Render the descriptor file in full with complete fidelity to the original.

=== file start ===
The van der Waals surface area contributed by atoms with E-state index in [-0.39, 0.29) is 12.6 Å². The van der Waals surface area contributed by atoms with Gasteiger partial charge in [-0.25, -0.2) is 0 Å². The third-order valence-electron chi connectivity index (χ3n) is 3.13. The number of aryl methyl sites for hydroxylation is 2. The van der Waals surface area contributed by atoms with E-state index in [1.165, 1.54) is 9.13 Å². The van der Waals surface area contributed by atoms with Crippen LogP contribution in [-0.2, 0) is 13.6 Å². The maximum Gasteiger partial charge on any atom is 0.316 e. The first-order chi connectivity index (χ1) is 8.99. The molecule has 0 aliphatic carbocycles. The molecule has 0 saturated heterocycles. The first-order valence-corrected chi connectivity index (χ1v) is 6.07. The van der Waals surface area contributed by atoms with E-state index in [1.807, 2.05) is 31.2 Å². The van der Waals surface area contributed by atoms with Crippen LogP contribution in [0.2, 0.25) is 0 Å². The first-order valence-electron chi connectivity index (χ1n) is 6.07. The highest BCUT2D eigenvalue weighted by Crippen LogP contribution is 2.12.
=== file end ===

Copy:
The van der Waals surface area contributed by atoms with E-state index in [-0.39, 0.29) is 12.6 Å². The van der Waals surface area contributed by atoms with Gasteiger partial charge in [-0.25, -0.2) is 0 Å². The third-order valence-electron chi connectivity index (χ3n) is 3.13. The number of aryl methyl sites for hydroxylation is 2. The van der Waals surface area contributed by atoms with E-state index in [1.165, 1.54) is 9.13 Å². The van der Waals surface area contributed by atoms with Crippen LogP contribution in [-0.2, 0) is 13.6 Å². The maximum Gasteiger partial charge on any atom is 0.316 e. The first-order chi connectivity index (χ1) is 8.99. The molecule has 0 aliphatic carbocycles. The molecule has 0 saturated heterocycles. The first-order valence-corrected chi connectivity index (χ1v) is 6.07. The van der Waals surface area contributed by atoms with E-state index in [1.807, 2.05) is 31.2 Å². The van der Waals surface area contributed by atoms with Crippen LogP contribution in [0.2, 0.25) is 0 Å². The first-order valence-electron chi connectivity index (χ1n) is 6.07. The highest BCUT2D eigenvalue weighted by Crippen LogP contribution is 2.12.